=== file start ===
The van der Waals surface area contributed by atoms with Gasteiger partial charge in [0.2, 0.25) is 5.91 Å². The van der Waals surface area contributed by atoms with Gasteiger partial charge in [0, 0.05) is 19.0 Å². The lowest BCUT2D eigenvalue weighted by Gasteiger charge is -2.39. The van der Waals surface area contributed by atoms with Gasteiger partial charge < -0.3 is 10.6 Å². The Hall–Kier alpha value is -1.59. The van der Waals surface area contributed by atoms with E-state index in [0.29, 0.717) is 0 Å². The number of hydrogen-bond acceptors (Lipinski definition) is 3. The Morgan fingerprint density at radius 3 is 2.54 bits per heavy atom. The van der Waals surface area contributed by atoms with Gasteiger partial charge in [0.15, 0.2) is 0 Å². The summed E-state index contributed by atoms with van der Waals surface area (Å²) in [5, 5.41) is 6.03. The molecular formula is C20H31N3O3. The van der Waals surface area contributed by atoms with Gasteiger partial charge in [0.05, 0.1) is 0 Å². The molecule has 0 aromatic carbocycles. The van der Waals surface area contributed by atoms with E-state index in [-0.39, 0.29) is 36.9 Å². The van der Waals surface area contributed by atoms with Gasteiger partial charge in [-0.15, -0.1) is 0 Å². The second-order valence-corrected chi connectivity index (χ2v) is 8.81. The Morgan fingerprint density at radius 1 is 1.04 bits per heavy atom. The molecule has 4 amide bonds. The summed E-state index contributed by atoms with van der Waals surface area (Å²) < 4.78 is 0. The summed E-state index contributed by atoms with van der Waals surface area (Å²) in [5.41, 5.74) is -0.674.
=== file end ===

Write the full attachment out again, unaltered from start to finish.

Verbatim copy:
The van der Waals surface area contributed by atoms with Gasteiger partial charge in [0.2, 0.25) is 5.91 Å². The van der Waals surface area contributed by atoms with Gasteiger partial charge in [0, 0.05) is 19.0 Å². The lowest BCUT2D eigenvalue weighted by Gasteiger charge is -2.39. The van der Waals surface area contributed by atoms with Gasteiger partial charge < -0.3 is 10.6 Å². The Hall–Kier alpha value is -1.59. The van der Waals surface area contributed by atoms with E-state index in [0.29, 0.717) is 0 Å². The number of hydrogen-bond acceptors (Lipinski definition) is 3. The Morgan fingerprint density at radius 3 is 2.54 bits per heavy atom. The van der Waals surface area contributed by atoms with Gasteiger partial charge in [0.15, 0.2) is 0 Å². The summed E-state index contributed by atoms with van der Waals surface area (Å²) in [5, 5.41) is 6.03. The molecular formula is C20H31N3O3. The van der Waals surface area contributed by atoms with Gasteiger partial charge in [0.05, 0.1) is 0 Å². The molecule has 0 aromatic carbocycles. The van der Waals surface area contributed by atoms with E-state index in [-0.39, 0.29) is 36.9 Å². The van der Waals surface area contributed by atoms with Gasteiger partial charge in [-0.15, -0.1) is 0 Å². The second-order valence-corrected chi connectivity index (χ2v) is 8.81. The Morgan fingerprint density at radius 1 is 1.04 bits per heavy atom. The molecule has 4 amide bonds. The summed E-state index contributed by atoms with van der Waals surface area (Å²) < 4.78 is 0. The summed E-state index contributed by atoms with van der Waals surface area (Å²) in [5.41, 5.74) is -0.674.